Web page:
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Home Rulings ADT / ALARM SYSTEM / LEHLOHONOLO EXLEY MOTITIMI / 2018-7350F

ADT / ALARM SYSTEM / LEHLOHONOLO EXLEY MOTITIMI / 2018-7350F

Mr Motitimi lodged a consumer complaint against the Respondent’s pamphlet promoting its armed response security services.

The pamphlet states the following:
"JOIN ADT TODAY WITH AN ADT AUTHORISED DEALER
Get a FREE* rented alarm system worth R5 500 when signing a 24-month contract.

*installation fees may apply

T’s & C’s apply. Subject to Credit clearance. Offer is limited to the ADT Basic Alarm.”

COMPLAINT

The Complainant submitted that pamphlet is misleading as he did enter into a 24-month contract with the advertiser but was never given the promised "alarm system worth R5 500”. He explained that the alarm system they wanted to give was not the same as the one advertised. The Complainant contacted the ADT head office complaining about this issue, but nothing was done about it.

RELEVANT CLAUSE OF THE CODE OF ADVERTISING PRACTICE

In light of the complaint Clause 4.2.1 of Section II (Misleading claims) was taken into consideration.

RESPONSE

At the outset, the Respondent pointed out that it is not a member of the ASA and does not have to respond to the complaint. The Respondent submitted that ADT has three sales channels working in the South African market and one of them is the dealer sales channel. The other two sales channels are called in-house sales representation and a direct sales channel. 

It was also explained that the dealer sales channel and our other sales channels do not offer the same products because of the structure used with regards to the contracts between the dealers and ADT and the different focus that the channels have. The Respondent also submitted that the dealer in question is Waynet Security (Pty) Ltd, and the pamphlet under investigation is no longer in circulation and is therefore not being utilised by any of the dealers. It confirmed that it will not be used in future.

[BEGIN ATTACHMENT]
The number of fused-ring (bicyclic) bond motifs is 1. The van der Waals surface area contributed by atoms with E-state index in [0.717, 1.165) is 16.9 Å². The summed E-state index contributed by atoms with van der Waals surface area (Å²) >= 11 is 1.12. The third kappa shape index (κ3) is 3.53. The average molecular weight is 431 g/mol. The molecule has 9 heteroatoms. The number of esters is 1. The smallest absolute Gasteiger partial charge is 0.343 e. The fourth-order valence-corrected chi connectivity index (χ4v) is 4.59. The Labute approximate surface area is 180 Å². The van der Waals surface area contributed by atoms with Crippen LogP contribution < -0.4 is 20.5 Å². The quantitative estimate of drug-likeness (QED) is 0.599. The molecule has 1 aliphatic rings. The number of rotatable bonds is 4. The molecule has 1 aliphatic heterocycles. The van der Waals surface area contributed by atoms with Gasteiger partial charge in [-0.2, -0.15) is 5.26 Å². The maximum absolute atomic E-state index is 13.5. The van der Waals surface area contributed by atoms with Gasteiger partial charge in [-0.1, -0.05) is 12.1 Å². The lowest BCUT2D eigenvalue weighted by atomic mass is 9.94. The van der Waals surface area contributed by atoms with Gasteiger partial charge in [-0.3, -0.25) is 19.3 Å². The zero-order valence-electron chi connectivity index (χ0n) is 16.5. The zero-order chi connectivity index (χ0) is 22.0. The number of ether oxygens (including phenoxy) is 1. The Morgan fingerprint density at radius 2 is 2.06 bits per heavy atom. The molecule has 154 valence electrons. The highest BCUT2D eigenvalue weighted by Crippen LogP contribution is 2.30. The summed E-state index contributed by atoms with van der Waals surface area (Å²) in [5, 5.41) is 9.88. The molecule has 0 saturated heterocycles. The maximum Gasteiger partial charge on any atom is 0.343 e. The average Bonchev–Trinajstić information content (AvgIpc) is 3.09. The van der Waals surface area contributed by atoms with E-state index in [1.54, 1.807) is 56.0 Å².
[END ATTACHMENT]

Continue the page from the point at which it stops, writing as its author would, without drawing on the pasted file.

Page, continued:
ASA DIRECTORATE RULING

The ASA Directorate considered all the relevant documentation submitted by the respective parties.

Jurisdiction

The Respondent argued that it is not a member of the ASA but "want clarity on the matter to prevail”.

In The Advertising Standards Authority v Herbex (Pty) Ltd (902/16) [2017] ZASCA 132 the Supreme Court of Appeal found, inter alia, that:

1.1 the Advertising Standards Authority of South Africa (the ASA) has no jurisdiction over any person or entity who is not a member of the ASA and that the ASA may not, in the absence of a submission to its jurisdiction, require non-members to participate in its processes, issue any instruction, order or ruling against the non-member or sanction it;
1.2 the ASA may consider and issue a ruling to its members (which is not binding on non-members) on any advertisement regardless of by whom it is published to determine, on behalf of its members, whether its members should accept any advertisement before it is published or should withdraw any advertisement if it has been published.

The ASA will therefore proceed to consider this matter for the guidance of its members.

Merits

The ASA has a long-standing principle which holds that where an advertiser provides an unequivocal undertaking to withdraw or amend its advertising in a manner that addresses the concerns raised, the undertaking may, at the discretion of the ASA, be accepted without considering the merits of the matter.

The Respondent submitted that the advertising in question is no longer in use and that it will not be used it the future. 

This undertaking appears to address the concerns raised by the Complainant, and it is therefore accepted on condition that the advertisement is not used again in the current format in future.


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